When Vego and Loven It announced it was up for sale last month, it put an end to a successful 32-year run at the pokey but incredibly popular Rundle Street site.

Owner Robin Eastwood’s daughters Lucia and Izabella Martin Eastwood announced the sale in the Adelaide Vegans Facebook group, where the news made its way to the owner of vegan bakery Cherry Darlings, Tim Salmon.

Now the East End institution will live on under Salmon’s stewardship, much to the delight of Adelaide’s vegan and vegetarian diners. “A lot of the older crowd are like, ‘Yes! Seeing this place die would be a tragedy’. And other people are like, ‘We never got to eat there so we’re excited to be able to’,” Salmon tells Broadsheet.

“I’ve been going there for nearly 20 years now,” says Salmon, who has his own fond memories of the place. “Whenever I had a chance, I’d head to Vego’s… I took my kids there when they were really little. It’s been a family institution for a lot of years. My friends would always meet up there.”

Vego and Loven it (soon to be renamed Vego’s) opened in 1988 when there were almost no dedicated venues for Adelaide’s plant-based eaters. The place became a local institution, not least due to Eastwood’s penchant for locking the door once seats filled up.

“It’s a part of Adelaide, like Frank the Barber. It’s one of those places that are so ingrained in Adelaide – especially the East End. The idea of it not being there feels like the end of a real era,” says Salmon.

“People have been loving their burgers for 32 years. Very few places can say they’ve been that consistent with their products – not really changing the menu, but still keeping people coming in who love it no matter what. Even when the door is locked.”

Salmon wants to stay true to Eastwood’s menu, and plans to bring back some old favourites. “For me, it’s always been the gourmet tofu burger – when he took that off the menu, my heart broke a little bit. That was like seven years ago. I had the other ones and they were all great but that was always my go-to. That’s the one I knew I needed the recipe for, no matter what.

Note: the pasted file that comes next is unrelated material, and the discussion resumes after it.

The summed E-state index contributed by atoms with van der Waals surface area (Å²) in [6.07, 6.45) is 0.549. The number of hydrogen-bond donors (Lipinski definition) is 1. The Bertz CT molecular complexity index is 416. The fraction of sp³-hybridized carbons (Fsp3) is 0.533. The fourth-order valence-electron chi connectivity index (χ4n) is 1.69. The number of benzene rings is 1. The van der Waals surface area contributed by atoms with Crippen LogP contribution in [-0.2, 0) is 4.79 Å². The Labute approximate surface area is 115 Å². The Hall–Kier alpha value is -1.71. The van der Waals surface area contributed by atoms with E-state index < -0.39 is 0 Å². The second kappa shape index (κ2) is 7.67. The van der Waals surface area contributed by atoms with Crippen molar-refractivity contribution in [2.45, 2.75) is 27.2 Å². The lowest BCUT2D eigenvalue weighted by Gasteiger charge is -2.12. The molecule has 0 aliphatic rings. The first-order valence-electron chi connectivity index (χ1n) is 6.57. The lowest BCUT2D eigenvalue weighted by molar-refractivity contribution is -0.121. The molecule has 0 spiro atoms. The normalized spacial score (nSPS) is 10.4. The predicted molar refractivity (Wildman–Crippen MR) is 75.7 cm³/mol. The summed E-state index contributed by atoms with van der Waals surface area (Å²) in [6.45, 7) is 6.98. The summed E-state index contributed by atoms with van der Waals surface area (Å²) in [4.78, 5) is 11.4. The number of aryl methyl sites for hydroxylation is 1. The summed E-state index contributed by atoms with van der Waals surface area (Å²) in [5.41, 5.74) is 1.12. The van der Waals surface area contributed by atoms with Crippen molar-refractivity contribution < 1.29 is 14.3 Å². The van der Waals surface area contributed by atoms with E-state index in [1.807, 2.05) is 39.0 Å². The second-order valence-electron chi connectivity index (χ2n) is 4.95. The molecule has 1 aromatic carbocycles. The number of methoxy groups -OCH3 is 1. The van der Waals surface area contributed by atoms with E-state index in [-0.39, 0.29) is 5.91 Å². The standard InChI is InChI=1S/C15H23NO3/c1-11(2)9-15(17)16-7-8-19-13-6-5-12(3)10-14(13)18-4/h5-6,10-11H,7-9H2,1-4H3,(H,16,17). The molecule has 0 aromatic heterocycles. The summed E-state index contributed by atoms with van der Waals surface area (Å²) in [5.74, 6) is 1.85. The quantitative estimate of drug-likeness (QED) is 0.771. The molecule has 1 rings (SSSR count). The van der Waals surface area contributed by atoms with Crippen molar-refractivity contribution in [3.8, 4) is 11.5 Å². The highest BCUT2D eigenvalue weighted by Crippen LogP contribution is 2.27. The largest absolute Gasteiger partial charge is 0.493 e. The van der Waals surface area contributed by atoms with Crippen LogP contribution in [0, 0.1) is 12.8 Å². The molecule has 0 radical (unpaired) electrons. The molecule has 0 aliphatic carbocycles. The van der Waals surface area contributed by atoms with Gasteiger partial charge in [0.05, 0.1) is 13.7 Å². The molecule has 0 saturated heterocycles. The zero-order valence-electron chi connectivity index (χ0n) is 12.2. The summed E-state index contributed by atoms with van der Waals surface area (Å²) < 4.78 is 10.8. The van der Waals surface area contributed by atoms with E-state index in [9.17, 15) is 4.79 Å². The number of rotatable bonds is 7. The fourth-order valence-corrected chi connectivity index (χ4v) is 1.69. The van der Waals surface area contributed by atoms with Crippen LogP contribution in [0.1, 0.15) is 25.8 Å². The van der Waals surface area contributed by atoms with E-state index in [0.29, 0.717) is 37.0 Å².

“We’re gonna bring everything back for a while. If they’re not popular, we may retire them. But generally, we want to bring everything back to its former glory.”

Vego’s 2.0 will also include Cherry Darlings items such as vegan pies, slices and cheesecakes. The new team will be led by manager Grace Robinson while Salmon moves between Vego’s, Cherry Darlings’ Forestville shop and its off-site kitchen (“I like to spread myself thin,” he says).

He also plans to spruce the place up a bit. “We want to keep the feeling of Vego’s – it was always this weird little oasis [off] Rundle Street. You’d walk up these graffitied stairs and it felt like you’d walked into a place in the 90s in Bali. We’re gonna hold that as much as possible… keeping the mosiacs and those sorts of things that are Robin’s passions, as our little tribute to him.”

And what does Eastwood thinks of his baby’s new owners? “He’s very much not on social media in any form, so he didn’t know about Cherry Darlings at all,” says Salmon. “But his daughter was like, ‘It’s going into good hands, he’s going to look after it’. So, it made him feel confident in the sale of it.”

Vego’s will open at 240 Rundle Street in October.

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